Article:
Sheila O'Flanagan left a career as a banker for writing, and has written more than 30 romance novels.
Write Now with Scrivener, Episode no. 28: Sheila O'Flanagan, Romance Author
Sheila O'Flanagan left a career as a banker for writing, and has written more than 30 romance novels, which "put women in situations where they have to dig deep inside themselves to find their inner strength even though sometimes they struggle to realise it’s there."
"You always regret the things you didn't do more than the things that you did do."
Sheila O'Flanagan got a job as a banker after graduating from university. "When I was first looking for a job, I fired off my CV to loads of different places. And for some extraordinary reason, I ended up getting the banking job; I had been pretty sure I would get a job in a library or something like that." This wasn't working as a teller; "I was a foreign exchange trader and then a government bond trader."
Sheila had always loved writing, but never expected it to be her career. "I had always wanted to write and I always wanted to have a novel published. I thought maybe, if I was really lucky, I might get to three or four books. And I thought that would be a great achievement. But having written one, it was like the dam burst. Suddenly, I couldn't stop myself. All the things that I wanted to write, all the the ideas that I had, and all the things that I wanted to explore, they just came flooding out, and and they just kept going." She wrote four books, then gave up the banking job. She laughs saying that "the only regret that I had was that I had a whole wardrobe of really snazzy businesses suits. I never wore expensive business suits again."
As a romance novelist, Sheila's books are sometimes shelved in the chick lit section of bookstores, and this term can be seen as derogatory. "A lot of times when somebody says, 'Oh, do you mind your books being described as chick lit?' you would say, 'Well, if you have to ask me if I mind, you're immediately coming from a place where there is a certain lack of respect towards the genre.'" Sheila says that her books are "more about relationships, and wider relationships than simply one romantic relationship. They're about families and the things that happen in families. And for me, that is fundamentally the most important thing in our lives, the relationships we have with other people."
I suggested that romance novels are generally about happy endings, but Sheila pointed out that it's not that simple. "These two people maybe get together, but actually, the happy ending may be that they don't. Interestingly, in Sweden, these novels are called 'feel good fiction.' The rationale is that all the things that happen, and all the things that get explored within the novel, still come to a satisfying ending. At that point, you are feeling good about what has happened to the characters, so they want to be in a better space."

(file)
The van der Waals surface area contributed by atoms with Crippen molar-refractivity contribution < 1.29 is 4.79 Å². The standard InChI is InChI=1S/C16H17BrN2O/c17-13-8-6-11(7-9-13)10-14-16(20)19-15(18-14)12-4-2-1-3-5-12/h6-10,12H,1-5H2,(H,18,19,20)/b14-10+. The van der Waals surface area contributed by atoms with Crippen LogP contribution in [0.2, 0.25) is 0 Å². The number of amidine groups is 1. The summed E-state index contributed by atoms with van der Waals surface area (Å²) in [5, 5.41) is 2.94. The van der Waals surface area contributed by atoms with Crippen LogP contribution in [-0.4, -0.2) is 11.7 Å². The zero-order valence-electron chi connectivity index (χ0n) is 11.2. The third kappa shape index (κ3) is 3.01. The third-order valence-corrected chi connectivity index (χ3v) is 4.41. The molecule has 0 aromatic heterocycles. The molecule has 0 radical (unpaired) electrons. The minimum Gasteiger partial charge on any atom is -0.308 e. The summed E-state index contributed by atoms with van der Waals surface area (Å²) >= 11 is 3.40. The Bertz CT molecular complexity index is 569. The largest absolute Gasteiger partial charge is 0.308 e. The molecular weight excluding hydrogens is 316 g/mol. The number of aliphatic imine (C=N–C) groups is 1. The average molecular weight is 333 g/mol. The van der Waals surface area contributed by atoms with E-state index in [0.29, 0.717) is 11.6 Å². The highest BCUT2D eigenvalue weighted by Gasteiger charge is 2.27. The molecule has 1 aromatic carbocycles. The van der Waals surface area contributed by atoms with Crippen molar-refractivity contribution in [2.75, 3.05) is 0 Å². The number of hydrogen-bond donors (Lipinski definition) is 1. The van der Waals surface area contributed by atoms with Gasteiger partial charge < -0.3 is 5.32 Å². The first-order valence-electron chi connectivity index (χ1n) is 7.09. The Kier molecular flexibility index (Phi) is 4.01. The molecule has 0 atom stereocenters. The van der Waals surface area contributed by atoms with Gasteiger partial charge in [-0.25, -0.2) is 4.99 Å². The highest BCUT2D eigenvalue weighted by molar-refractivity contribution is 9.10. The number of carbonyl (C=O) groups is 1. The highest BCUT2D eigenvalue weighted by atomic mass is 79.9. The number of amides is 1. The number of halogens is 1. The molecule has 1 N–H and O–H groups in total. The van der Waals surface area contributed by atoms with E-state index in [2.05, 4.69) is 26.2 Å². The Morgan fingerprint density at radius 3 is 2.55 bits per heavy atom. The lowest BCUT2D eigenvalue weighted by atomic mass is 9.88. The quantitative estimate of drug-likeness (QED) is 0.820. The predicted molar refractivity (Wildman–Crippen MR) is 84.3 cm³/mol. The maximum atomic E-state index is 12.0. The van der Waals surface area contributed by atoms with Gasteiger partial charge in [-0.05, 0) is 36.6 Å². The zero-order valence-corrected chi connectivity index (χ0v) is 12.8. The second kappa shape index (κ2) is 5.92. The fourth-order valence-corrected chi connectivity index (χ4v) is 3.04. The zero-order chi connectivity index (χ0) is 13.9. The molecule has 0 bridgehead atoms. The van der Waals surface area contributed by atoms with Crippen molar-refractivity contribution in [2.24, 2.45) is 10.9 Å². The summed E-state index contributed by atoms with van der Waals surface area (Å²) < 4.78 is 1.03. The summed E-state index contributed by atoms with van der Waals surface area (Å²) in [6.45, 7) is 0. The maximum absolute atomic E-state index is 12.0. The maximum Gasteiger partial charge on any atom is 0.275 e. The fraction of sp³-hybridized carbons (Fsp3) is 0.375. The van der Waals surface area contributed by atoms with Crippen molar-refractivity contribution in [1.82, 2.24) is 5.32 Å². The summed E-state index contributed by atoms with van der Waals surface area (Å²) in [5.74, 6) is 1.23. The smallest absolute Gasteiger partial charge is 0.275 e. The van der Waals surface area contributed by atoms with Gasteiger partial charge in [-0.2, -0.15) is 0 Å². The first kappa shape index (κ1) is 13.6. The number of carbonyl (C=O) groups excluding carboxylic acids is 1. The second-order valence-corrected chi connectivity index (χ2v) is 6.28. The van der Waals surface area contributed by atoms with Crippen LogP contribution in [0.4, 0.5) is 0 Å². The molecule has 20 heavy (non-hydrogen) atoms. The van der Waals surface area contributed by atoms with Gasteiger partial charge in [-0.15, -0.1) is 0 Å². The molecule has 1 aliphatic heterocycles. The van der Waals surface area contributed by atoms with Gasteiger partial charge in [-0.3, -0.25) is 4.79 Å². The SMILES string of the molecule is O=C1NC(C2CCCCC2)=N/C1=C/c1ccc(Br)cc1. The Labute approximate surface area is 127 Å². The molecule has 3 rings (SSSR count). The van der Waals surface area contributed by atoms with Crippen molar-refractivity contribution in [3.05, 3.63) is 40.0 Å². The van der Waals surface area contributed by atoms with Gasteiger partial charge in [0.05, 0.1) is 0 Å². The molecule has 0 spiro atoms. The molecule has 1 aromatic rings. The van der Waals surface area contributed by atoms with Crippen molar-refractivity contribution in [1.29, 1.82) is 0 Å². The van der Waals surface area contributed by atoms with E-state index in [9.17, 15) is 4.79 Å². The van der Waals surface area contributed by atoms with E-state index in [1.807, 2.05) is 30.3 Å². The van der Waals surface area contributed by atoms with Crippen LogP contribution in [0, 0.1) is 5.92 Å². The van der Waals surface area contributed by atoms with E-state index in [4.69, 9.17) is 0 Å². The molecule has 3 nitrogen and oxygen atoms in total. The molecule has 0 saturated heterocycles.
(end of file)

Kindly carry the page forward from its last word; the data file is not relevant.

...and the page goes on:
This said, modern "romance fiction" also explores the dark side of relationships. "One of my novels, The Missing Wife, is actually about coercive control. It's about a woman who runs away from her husband, and he comes running after her. In writing that, I was exploring how she got to this situation, how somebody who is an intelligent woman gets into a position where she has been effectively controlled by somebody else. And then how you manage to break out of that, and what happens as a consequence to that. There is romance in all my books, but it's not necessarily the most important part of what the book is."
Sheila has been using Scrivener since 2010. It fits the way she works: storing scenes in files within chapter folders. "For me, each folder is a separate chapter, and then in each folder, I subdivide down into scenes. I do move things around quite a bit. As you get further into the novel, you say to yourself, "Okay, maybe this piece should come sooner, or I should be able to move this around. I can pop it up on the Corkboard, and look and see what the main elements of each folder are. Then when you've got it all together, you can compile, it pops out as one document, it never crashes."
The Word Frequency feature comes in handy for Sheila. "I like little things like the word frequency, because I always find, when you're writing a novel, and it's different for every novel, that there's one word that you use all the time. And I like the fact that you can split the screen, to look at two things side by side, when you're trying to move things around, or when you're trying to compare what you've written to something else."
I asked Sheila if she outlines her novels. "I think if you know everything that's going to happen in your novel, it's not so exciting to write. But if you're writing the novel, and the characters develop in front of your eyes, and change in front of your eyes, and do things somewhat unexpectedly, which always happens, that is so joyful, and it makes a really good journey for you as a writer."